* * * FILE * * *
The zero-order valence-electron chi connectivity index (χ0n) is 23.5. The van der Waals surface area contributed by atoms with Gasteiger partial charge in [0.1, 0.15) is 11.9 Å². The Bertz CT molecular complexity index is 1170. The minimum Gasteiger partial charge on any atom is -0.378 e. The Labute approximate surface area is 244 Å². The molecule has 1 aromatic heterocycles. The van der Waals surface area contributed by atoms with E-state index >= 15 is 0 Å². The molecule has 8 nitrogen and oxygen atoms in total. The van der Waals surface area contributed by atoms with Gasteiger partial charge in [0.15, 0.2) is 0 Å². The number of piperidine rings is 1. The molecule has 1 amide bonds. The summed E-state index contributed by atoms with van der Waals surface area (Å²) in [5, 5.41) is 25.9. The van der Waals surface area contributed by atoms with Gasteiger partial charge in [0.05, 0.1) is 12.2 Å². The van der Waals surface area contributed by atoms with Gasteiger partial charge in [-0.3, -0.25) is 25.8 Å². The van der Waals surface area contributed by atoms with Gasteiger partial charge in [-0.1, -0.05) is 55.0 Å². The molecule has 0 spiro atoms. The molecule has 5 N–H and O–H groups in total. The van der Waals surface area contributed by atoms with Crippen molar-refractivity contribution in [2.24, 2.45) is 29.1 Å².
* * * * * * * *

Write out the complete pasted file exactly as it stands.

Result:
The zero-order valence-electron chi connectivity index (χ0n) is 23.5. The van der Waals surface area contributed by atoms with Gasteiger partial charge in [0.1, 0.15) is 11.9 Å². The Bertz CT molecular complexity index is 1170. The minimum Gasteiger partial charge on any atom is -0.378 e. The Labute approximate surface area is 244 Å². The molecule has 1 aromatic heterocycles. The van der Waals surface area contributed by atoms with E-state index >= 15 is 0 Å². The molecule has 8 nitrogen and oxygen atoms in total. The van der Waals surface area contributed by atoms with Gasteiger partial charge in [0.15, 0.2) is 0 Å². The number of piperidine rings is 1. The molecule has 1 amide bonds. The summed E-state index contributed by atoms with van der Waals surface area (Å²) in [5, 5.41) is 25.9. The van der Waals surface area contributed by atoms with Gasteiger partial charge in [0.05, 0.1) is 12.2 Å². The van der Waals surface area contributed by atoms with Gasteiger partial charge in [-0.3, -0.25) is 25.8 Å². The van der Waals surface area contributed by atoms with Gasteiger partial charge in [-0.1, -0.05) is 55.0 Å². The molecule has 0 spiro atoms. The molecule has 5 N–H and O–H groups in total. The van der Waals surface area contributed by atoms with Crippen molar-refractivity contribution in [2.24, 2.45) is 29.1 Å².